It may be a lot of work but it sure ain’t rocket science, and we never pretended it was. Just the opposite: from day one we’ve explained step by step precisely how to go about finding the Hot Stampers in your own collection.
What We’re Listening For On Apostrophe
- Energy for starters. What could be more important than the life of the music?
- Then: presence and immediacy. The vocals aren’t “back there” somewhere, lost in the mix. They’re front and center where any recording engineer worth his salt would put them.
- The Big Sound comes next — wall to wall, lots of depth, huge space, three-dimensionality, all that sort of thing.
- Then transient information — fast, clear, sharp attacks, not the smear and thickness so common to these LPs.
- Tight punchy bass — which ties in with good transient information, also the issue of frequency extension further down.
- Next: transparency — the quality that allows you to hear deep into the soundfield, showing you the space and air around all the instruments.
- Extend the top and bottom and voila, you have The Real Thing — an honest to goodness Hot Stamper.
Do It Again
As your stereo and room improve, as you take advantage of new cleaning technologies, as you find new and interesting pressings to evaluate, you may even be inclined to do the shootout all over again, to find the hidden gem, the killer copy that blows away what you thought was the best.
You can’t find it by looking at it. You have to clean it and play it, and always against other pressings of the same album. There is no other way to go about it if you want to be successful in your hunt for the Ultimate Pressing.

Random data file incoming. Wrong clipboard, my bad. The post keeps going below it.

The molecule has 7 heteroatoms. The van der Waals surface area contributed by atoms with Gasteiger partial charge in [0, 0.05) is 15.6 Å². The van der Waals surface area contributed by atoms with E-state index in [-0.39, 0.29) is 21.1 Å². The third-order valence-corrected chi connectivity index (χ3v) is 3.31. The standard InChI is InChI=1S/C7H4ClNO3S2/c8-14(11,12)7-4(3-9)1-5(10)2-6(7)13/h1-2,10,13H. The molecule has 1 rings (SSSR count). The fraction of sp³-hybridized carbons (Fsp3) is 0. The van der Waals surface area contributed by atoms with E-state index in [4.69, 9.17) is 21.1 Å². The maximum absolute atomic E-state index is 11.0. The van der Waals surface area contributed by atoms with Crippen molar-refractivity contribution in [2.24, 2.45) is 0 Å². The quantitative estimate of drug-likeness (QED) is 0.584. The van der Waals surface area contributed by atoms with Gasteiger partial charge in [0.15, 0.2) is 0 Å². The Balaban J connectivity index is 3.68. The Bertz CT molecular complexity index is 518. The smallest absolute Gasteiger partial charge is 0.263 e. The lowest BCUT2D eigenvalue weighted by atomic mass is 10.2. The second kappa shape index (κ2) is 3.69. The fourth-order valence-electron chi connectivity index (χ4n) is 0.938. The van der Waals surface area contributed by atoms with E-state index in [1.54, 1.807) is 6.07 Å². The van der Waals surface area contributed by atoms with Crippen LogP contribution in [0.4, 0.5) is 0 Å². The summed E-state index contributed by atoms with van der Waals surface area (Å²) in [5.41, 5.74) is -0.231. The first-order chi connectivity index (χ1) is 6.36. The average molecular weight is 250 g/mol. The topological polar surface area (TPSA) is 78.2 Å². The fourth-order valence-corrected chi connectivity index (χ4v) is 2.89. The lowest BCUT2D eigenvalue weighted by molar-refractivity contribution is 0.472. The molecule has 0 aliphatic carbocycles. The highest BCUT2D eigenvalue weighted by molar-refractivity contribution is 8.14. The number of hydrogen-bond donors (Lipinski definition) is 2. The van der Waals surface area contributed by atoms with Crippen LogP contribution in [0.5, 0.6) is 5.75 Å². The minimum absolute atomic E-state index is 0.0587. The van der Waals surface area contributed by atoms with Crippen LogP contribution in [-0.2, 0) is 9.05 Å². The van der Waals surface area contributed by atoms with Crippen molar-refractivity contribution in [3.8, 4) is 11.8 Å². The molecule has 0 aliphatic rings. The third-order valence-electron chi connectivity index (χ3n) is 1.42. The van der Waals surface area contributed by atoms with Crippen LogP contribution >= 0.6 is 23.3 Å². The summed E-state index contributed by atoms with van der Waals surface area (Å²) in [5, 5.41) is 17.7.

For the more popular records on the site such as the Beatles titles we have easily done more than twenty, maybe even as many as thirty to forty shootouts.
And very likely learned something new from every one.
Mint Minus Minus is about as quiet as any vintage pressing will play, and since only the right vintage pressings have any hope of sounding good on this album, that will most often be the playing condition of the copies we sell. (The copies that are even a bit noisier get listed on the site are seriously reduced prices or traded back in to the local record stores we shop at.)
Those of you looking for quiet vinyl will have to settle for the sound of other pressings and Heavy Vinyl reissues, purchased elsewhere of course as we have no interest in selling records that don’t have the vintage analog magic of these wonderful recordings.
If you want to make the trade-off between bad sound and quiet surfaces with whatever Heavy Vinyl pressing might be available, well, that’s certainly your prerogative, but we can’t imagine losing what’s good about this music — the size, the energy, the presence, the clarity, the weight — just to hear it with less background noise.
Don’t Eat the Yellow Snow
Nanook Rubs It
St. Alfonzo’s Pancake Breakfast
AMG 4 1/2 Star Review
The musically similar follow-up to the commercial breakthrough of Over-Nite Sensation, Apostrophe (‘) became Frank Zappa’s second gold and only Top Ten album with the help of the “doggy wee-wee” jokes of “Don’t Eat the Yellow Snow,” Zappa’s first chart single (a longer, edited version that used portions of other songs on the LP).
The first half of the album is full of nonsensical shaggy-dog story songs that segue into one another without seeming to finish themselves first; their dirty jokes are generally more subtle and veiled than the more notorious cuts on Over-Nite Sensation.
The second half contains the instrumental title cut, featuring Jack Bruce on bass; “Uncle Remus,” an update of Zappa’s critique of racial discord on “Trouble Every Day”; and a return to the album’s earlier silliness in “Stink-Foot.” Apostrophe (‘) has the narrative feel of a concept album, but aside from its willful absurdity, the concept is difficult to decipher; even so, that doesn’t detract from its entertainment value.